Anirudh Shingal is a Senior Research Fellow at the World Trade Institute (WTI), University of Bern; Co-leader of a Swiss National Science Foundation funded work programme on the impact assessment of trade and part of the Economics faculty on the Masters in International Law & Economics (MILE) programme at the WTI. A PhD in Economics from the University of Sussex, Anirudh specialises in International Economics, Applied Econometrics and Development.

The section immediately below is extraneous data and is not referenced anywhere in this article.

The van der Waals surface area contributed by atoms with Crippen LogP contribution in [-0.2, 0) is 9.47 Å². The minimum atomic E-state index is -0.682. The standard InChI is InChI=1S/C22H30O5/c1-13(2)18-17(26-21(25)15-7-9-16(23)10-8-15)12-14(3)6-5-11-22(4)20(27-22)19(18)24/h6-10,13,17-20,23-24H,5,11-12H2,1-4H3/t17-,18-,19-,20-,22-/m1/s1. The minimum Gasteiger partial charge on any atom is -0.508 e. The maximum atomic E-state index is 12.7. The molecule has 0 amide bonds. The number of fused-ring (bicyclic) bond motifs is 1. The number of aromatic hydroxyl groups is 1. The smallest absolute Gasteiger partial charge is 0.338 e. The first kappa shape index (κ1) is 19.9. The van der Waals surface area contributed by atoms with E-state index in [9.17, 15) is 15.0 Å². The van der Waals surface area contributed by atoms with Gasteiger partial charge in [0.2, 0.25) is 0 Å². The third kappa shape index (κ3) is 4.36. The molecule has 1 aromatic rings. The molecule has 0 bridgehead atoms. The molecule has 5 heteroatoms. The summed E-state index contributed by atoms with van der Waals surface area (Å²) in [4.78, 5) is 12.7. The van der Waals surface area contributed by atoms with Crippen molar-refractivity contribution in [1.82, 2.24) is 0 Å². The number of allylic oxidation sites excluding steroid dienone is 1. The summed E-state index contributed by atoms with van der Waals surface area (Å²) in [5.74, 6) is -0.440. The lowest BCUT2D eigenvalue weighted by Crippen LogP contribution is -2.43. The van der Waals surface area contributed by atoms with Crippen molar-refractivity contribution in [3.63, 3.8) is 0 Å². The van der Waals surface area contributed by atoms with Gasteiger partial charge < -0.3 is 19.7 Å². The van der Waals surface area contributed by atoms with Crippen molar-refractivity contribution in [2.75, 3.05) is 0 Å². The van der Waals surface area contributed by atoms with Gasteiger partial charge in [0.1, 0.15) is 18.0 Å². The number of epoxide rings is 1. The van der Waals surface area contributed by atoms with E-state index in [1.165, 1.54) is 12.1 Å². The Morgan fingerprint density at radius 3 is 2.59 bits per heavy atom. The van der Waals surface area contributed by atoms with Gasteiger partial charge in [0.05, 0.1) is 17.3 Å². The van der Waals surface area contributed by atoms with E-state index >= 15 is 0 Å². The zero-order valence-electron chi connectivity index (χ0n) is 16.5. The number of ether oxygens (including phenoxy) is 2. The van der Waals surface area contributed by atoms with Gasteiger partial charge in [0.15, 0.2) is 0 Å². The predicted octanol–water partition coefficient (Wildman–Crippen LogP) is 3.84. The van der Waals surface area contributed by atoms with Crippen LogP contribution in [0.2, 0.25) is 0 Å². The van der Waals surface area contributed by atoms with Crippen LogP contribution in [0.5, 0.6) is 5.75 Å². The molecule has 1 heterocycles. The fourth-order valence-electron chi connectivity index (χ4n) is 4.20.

His research on trade in services, government procurement and preferential trade agreements has been published in peer-reviewed journals as well as by the World Bank, the European Commission and the Commonwealth Secretariat. Anirudh is also affiliated with the Centre for the Analysis of Regional Integration at Sussex (CARIS) and has also worked with the World Bank, WTO and the private sector. Anirudh graduated ‘summa cum laude’ on the MILE Program at the WTI and also holds a Masters degree in Economics from the Delhi School of Economics. His undergraduate degree was in Economics (Honours) from St. Stephen’s College, Delhi University.  He can  be reached at  anirudh.shingal@wti.org.